After setting the result of my process to be the list of customers that we retrieved, we now have a process that reads the file and returns our customer data. 

Now that we have the data, we want to do something with it. Now you have a few options. You can either read this into a database, reformat it, do calculations with it and write it back to a new file, create a report from the data, email it to a recipient, make the data available via an API and more. For our example, we will be making the data available via a REST API. 

Making the data available via a REST Service

We will be using a REST service for our API, you can read more about the power of REST here

Since we want to keep the process as simple as possible, I used a SimpleRESTHost component to build my API. We need to add the REST plugin to our solution before we can use this component. 

If you want a bit more control and you are looking to create a Swagger file for your API, you can use a RESTHost component. This component will allow you to import the definition for the web service through a Swagger API description file. 

You need to set a few things on your RESTHost:

  1. BaseURI – I choose to create a Setting because it might need to change later on. Settings can be specified when the solution is hosed via the Linx Server, this way we can have different BaseURIs for each environment. Whatever you choose, the value should be “http://localhost:8080/service
  2. Operations – here you set up what operations the REST service will have, or defined otherwise, web methods. I created a customer operation that will return a list of customers in its response body. I use this event to return the data in the CSV file as a JSON object.

If you choose to use the SimpleRESTHost, Linx can generate the API documentation for you. You can choose the documentation either be generated as either Swagger or Redocly. This documentation can be accessed by calling the service and adding either /swagger or /redocly to your Base URI. 

Because we already did the work of reading from the file and outputting it as a list, all we need to do now is call the LoadCustomers function and assign its output to the Response body.

You can also choose to enhance your solution by adding security, error handling and logging.  

Debugging the solution

When ready, we can test our solution by debugging it. When clicking on the debug button the solution will be compiled. The debugger will highlight any errors that is stopping the solution from being compiled, but if there are none you are good to go. If you want to debug only file loading, you can select that function and click the debug button.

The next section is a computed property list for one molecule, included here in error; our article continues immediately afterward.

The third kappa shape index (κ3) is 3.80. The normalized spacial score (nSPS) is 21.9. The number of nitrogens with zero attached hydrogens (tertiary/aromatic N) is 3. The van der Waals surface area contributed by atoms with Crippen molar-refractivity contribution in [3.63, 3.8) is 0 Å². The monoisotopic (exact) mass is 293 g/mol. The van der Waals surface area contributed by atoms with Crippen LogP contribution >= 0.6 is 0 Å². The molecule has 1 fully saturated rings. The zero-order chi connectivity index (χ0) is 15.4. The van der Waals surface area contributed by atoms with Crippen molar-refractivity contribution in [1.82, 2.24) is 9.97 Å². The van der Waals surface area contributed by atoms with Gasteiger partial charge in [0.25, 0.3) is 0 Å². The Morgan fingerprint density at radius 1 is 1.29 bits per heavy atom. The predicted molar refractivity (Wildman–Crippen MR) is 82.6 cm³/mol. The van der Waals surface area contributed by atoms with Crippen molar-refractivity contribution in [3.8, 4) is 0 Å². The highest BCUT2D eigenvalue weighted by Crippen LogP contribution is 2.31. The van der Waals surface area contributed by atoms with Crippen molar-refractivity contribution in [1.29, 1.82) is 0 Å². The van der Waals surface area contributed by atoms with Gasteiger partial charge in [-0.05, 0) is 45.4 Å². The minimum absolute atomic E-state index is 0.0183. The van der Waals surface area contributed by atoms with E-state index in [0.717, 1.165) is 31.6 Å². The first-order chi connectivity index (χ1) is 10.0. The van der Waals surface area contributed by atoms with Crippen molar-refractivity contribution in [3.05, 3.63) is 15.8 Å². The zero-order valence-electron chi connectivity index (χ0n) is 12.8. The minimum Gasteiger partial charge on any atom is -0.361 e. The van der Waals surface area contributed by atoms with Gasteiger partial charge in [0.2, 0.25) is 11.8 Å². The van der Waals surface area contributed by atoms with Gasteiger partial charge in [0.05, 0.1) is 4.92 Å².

As with any good IDE, breakpoints are part of the Linx debugging process. You can add a breakpoint when in debug mode to stop the debugging process at a certain point. Do this by right-clicking on a component and selecting Add Breakpoint. This is useful when you want to review the process or view what variables or outputs are at a specific time.

To debug the REST service as we have illustrated above, select the SimpleRESTHost component and then click the debug button. Then click start. You can call the service from a browser, or Postman, by using the BaseURI that was set and the Path of the event. For our example, we use localhost:8080/service/customer.

As a bonus, here is the output of Postman when calling the REST Service:

What to do next

After we have debugged the solution and we are happy with the outcome, the solution can be deployed to a Linx server. The Linx server hosts solutions. This means that you do not need to run it on your local machine. Based on how they are set up, your solution’s processes, functions and services will also work on their own. As an example, the REST service we created will be available to be called by users. There are also other services such as timers, directory watches (if you want to monitor a directory for an event) or any other event monitor that you want to set up. 

As previously mentioned, possible enhancements to this solution include:

  • Adding Error management
    • This can be done by adding TryCatch components to catch errors
  • Logging
    • To log successful and error events
    • To log the read data into a target data container such as a database
  • Data Quality and Cleanups
  • Notifications

All of this can be done with Linx. The solution and the CSV are available for you to download